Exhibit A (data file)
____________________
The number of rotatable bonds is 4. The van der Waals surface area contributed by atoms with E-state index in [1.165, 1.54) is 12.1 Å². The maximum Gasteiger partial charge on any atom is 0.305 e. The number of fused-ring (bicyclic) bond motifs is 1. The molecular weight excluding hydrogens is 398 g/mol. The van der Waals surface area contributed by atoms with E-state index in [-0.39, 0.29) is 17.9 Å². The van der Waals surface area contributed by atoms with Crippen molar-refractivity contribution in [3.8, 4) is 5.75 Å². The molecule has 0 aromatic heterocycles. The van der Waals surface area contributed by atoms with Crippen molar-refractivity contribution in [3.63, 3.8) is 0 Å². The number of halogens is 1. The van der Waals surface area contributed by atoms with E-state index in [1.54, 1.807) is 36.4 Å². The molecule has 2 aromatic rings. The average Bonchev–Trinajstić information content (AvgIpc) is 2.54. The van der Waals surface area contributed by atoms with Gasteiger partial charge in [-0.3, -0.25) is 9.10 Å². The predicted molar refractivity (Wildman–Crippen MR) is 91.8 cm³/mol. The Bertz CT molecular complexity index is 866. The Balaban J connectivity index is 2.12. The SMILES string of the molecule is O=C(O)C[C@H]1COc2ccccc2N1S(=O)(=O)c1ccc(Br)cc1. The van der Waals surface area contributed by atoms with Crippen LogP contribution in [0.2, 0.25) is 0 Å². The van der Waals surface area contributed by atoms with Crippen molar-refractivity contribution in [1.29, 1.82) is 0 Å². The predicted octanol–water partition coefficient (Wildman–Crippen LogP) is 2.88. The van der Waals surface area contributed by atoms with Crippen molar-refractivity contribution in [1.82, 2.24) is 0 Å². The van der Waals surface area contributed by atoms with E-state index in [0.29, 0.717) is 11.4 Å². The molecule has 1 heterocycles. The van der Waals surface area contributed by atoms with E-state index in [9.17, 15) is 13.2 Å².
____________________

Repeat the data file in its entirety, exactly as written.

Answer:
The number of rotatable bonds is 4. The van der Waals surface area contributed by atoms with E-state index in [1.165, 1.54) is 12.1 Å². The maximum Gasteiger partial charge on any atom is 0.305 e. The number of fused-ring (bicyclic) bond motifs is 1. The molecular weight excluding hydrogens is 398 g/mol. The van der Waals surface area contributed by atoms with E-state index in [-0.39, 0.29) is 17.9 Å². The van der Waals surface area contributed by atoms with Crippen molar-refractivity contribution in [3.8, 4) is 5.75 Å². The molecule has 0 aromatic heterocycles. The van der Waals surface area contributed by atoms with Crippen molar-refractivity contribution in [3.63, 3.8) is 0 Å². The number of halogens is 1. The van der Waals surface area contributed by atoms with E-state index in [1.54, 1.807) is 36.4 Å². The molecule has 2 aromatic rings. The average Bonchev–Trinajstić information content (AvgIpc) is 2.54. The van der Waals surface area contributed by atoms with Gasteiger partial charge in [-0.3, -0.25) is 9.10 Å². The predicted molar refractivity (Wildman–Crippen MR) is 91.8 cm³/mol. The Bertz CT molecular complexity index is 866. The Balaban J connectivity index is 2.12. The SMILES string of the molecule is O=C(O)C[C@H]1COc2ccccc2N1S(=O)(=O)c1ccc(Br)cc1. The van der Waals surface area contributed by atoms with Crippen LogP contribution in [0.2, 0.25) is 0 Å². The van der Waals surface area contributed by atoms with Crippen molar-refractivity contribution in [1.29, 1.82) is 0 Å². The predicted octanol–water partition coefficient (Wildman–Crippen LogP) is 2.88. The van der Waals surface area contributed by atoms with Crippen molar-refractivity contribution in [1.82, 2.24) is 0 Å². The van der Waals surface area contributed by atoms with E-state index in [0.29, 0.717) is 11.4 Å². The molecule has 1 heterocycles. The van der Waals surface area contributed by atoms with E-state index in [9.17, 15) is 13.2 Å².